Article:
And you really saw a very good example of that in the U.K. as we recovered over the last 5, 6, 7 years, we have such a large drop. So the ability to do really large cost reduction exercises there in management levels is much more minimal, whereas a clear -- clearly in the Rest of the World, there are places like Asia which we are determined to invest and strengthen management for the longer term, which we are likely to protect across a period; versus some of the other ones, you have a greater opportunity to just simply say, look, we need these resources to continue to grow the business and strengthen it, but some of the other ones were a little bit more discretionary and nice-to-haves.

So could we -- could there be a similar sort of size that we've had here overall? Yes. Could it be 4 or 5x the size? No, that's not a position we're in. And remember, one of the things we did really well in the last couple of downturns that we faced is make sure we're also doing some subtle investments so that when we do come out of whatever downturn we have, we can accelerate, drive profit growth and outperform the competition. And that is the balance you're trying to get and get right. First, in Europe, when you go from 20% growth in a lot of countries down to 2% or 0%, then it's quite easy to have a proper look at that, but I don't expect to see a number of those exercises.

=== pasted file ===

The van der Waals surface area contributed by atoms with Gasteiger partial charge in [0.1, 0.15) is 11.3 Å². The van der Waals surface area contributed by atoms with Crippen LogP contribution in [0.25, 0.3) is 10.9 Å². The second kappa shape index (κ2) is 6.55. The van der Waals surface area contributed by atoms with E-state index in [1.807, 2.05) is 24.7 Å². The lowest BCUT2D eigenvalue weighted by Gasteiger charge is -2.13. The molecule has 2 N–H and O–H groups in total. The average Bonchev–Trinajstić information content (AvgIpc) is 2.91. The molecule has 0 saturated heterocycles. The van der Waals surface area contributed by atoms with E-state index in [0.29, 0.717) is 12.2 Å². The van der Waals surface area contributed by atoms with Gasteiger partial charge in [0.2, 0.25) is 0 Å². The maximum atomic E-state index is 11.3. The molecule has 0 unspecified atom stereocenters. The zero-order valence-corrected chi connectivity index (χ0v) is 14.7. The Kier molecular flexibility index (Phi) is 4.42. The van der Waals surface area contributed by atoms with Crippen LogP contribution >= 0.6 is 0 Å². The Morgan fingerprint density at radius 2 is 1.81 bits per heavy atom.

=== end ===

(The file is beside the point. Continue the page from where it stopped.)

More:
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Alistair Richard Cox, Hays plc - CEO & Executive Director [19]

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Yes. I think we've probably got some questions on the webcast, so let's not forget those as well, David.

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Paul Venables, Hays plc - Group Finance Director & Executive Director [20]

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We've got Tom.

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Alistair Richard Cox, Hays plc - CEO & Executive Director [21]

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We've got Tom first.

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Paul Venables, Hays plc - Group Finance Director & Executive Director [22]

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Blast from the past, good to have you back.

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Alistair Richard Cox, Hays plc - CEO & Executive Director [23]

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Welcome back, Tom.

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Thomas Richard Sykes, Deutsche Bank AG, Research Division - Head of Business Svcs Co. Research & Industry & Leisure & Transport Research [24]